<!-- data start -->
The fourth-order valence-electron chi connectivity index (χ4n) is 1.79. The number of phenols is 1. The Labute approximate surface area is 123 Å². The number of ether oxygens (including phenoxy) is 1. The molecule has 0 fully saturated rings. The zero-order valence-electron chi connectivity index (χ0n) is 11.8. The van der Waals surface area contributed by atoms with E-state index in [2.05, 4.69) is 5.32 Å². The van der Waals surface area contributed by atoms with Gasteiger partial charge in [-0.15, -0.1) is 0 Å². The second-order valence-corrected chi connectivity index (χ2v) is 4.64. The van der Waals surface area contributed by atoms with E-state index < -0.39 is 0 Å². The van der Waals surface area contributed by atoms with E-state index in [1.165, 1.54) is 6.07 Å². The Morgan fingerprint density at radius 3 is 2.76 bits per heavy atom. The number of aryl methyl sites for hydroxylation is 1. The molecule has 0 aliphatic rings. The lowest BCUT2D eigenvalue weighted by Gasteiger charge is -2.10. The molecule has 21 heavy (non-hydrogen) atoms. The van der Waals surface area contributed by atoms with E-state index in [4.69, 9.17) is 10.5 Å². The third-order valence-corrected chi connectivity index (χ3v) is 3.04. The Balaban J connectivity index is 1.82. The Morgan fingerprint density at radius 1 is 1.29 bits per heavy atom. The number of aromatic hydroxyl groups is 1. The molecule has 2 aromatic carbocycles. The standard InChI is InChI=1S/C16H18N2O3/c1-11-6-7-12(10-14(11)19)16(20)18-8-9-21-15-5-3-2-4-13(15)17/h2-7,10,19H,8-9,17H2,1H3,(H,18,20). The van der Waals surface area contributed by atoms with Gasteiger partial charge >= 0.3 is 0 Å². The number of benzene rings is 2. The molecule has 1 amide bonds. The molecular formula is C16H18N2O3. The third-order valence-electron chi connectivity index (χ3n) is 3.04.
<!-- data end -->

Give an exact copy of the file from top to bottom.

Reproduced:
The fourth-order valence-electron chi connectivity index (χ4n) is 1.79. The number of phenols is 1. The Labute approximate surface area is 123 Å². The number of ether oxygens (including phenoxy) is 1. The molecule has 0 fully saturated rings. The zero-order valence-electron chi connectivity index (χ0n) is 11.8. The van der Waals surface area contributed by atoms with E-state index in [2.05, 4.69) is 5.32 Å². The van der Waals surface area contributed by atoms with Gasteiger partial charge in [-0.15, -0.1) is 0 Å². The second-order valence-corrected chi connectivity index (χ2v) is 4.64. The van der Waals surface area contributed by atoms with E-state index < -0.39 is 0 Å². The van der Waals surface area contributed by atoms with E-state index in [1.165, 1.54) is 6.07 Å². The Morgan fingerprint density at radius 3 is 2.76 bits per heavy atom. The number of aryl methyl sites for hydroxylation is 1. The molecule has 0 aliphatic rings. The lowest BCUT2D eigenvalue weighted by Gasteiger charge is -2.10. The molecule has 21 heavy (non-hydrogen) atoms. The van der Waals surface area contributed by atoms with E-state index in [4.69, 9.17) is 10.5 Å². The third-order valence-corrected chi connectivity index (χ3v) is 3.04. The Balaban J connectivity index is 1.82. The Morgan fingerprint density at radius 1 is 1.29 bits per heavy atom. The number of aromatic hydroxyl groups is 1. The molecule has 2 aromatic carbocycles. The standard InChI is InChI=1S/C16H18N2O3/c1-11-6-7-12(10-14(11)19)16(20)18-8-9-21-15-5-3-2-4-13(15)17/h2-7,10,19H,8-9,17H2,1H3,(H,18,20). The van der Waals surface area contributed by atoms with Gasteiger partial charge >= 0.3 is 0 Å². The number of benzene rings is 2. The molecule has 1 amide bonds. The molecular formula is C16H18N2O3. The third-order valence-electron chi connectivity index (χ3n) is 3.04.